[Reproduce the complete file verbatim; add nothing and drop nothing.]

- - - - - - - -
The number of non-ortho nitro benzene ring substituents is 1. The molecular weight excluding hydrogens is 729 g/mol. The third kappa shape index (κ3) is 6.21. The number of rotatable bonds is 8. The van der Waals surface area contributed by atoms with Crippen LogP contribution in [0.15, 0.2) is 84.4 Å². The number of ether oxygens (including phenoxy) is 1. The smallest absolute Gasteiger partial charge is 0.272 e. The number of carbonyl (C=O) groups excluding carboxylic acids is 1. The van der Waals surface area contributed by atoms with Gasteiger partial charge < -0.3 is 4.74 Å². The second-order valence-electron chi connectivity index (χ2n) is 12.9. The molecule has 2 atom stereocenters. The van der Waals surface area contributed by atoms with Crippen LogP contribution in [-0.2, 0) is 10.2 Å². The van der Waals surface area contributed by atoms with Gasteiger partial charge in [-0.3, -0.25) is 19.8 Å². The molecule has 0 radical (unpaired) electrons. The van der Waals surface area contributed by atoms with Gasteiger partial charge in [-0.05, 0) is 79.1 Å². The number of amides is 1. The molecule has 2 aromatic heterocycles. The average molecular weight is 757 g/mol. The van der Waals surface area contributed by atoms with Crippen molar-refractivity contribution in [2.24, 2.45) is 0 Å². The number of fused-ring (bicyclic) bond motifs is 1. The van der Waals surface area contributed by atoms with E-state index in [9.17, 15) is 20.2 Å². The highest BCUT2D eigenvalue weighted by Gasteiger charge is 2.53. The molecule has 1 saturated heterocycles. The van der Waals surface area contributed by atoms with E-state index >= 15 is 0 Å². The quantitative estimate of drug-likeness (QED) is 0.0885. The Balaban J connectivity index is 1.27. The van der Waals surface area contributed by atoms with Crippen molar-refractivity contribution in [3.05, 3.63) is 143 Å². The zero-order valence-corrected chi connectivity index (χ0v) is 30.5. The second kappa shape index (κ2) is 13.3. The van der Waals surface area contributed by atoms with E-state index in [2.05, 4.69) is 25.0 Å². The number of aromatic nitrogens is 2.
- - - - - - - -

The number of non-ortho nitro benzene ring substituents is 1. The molecular weight excluding hydrogens is 729 g/mol. The third kappa shape index (κ3) is 6.21. The number of rotatable bonds is 8. The van der Waals surface area contributed by atoms with Crippen LogP contribution in [0.15, 0.2) is 84.4 Å². The number of ether oxygens (including phenoxy) is 1. The smallest absolute Gasteiger partial charge is 0.272 e. The number of carbonyl (C=O) groups excluding carboxylic acids is 1. The van der Waals surface area contributed by atoms with Gasteiger partial charge < -0.3 is 4.74 Å². The second-order valence-electron chi connectivity index (χ2n) is 12.9. The molecule has 2 atom stereocenters. The van der Waals surface area contributed by atoms with Crippen LogP contribution in [-0.2, 0) is 10.2 Å². The van der Waals surface area contributed by atoms with Gasteiger partial charge in [-0.3, -0.25) is 19.8 Å². The molecule has 0 radical (unpaired) electrons. The van der Waals surface area contributed by atoms with Gasteiger partial charge in [-0.05, 0) is 79.1 Å². The number of amides is 1. The molecule has 2 aromatic heterocycles. The average molecular weight is 757 g/mol. The van der Waals surface area contributed by atoms with Crippen molar-refractivity contribution in [2.24, 2.45) is 0 Å². The number of fused-ring (bicyclic) bond motifs is 1. The van der Waals surface area contributed by atoms with E-state index in [9.17, 15) is 20.2 Å². The highest BCUT2D eigenvalue weighted by Gasteiger charge is 2.53. The molecule has 1 saturated heterocycles. The van der Waals surface area contributed by atoms with E-state index >= 15 is 0 Å². The quantitative estimate of drug-likeness (QED) is 0.0885. The Balaban J connectivity index is 1.27. The van der Waals surface area contributed by atoms with Crippen molar-refractivity contribution in [3.05, 3.63) is 143 Å². The zero-order valence-corrected chi connectivity index (χ0v) is 30.5. The second kappa shape index (κ2) is 13.3. The van der Waals surface area contributed by atoms with E-state index in [2.05, 4.69) is 25.0 Å². The number of aromatic nitrogens is 2.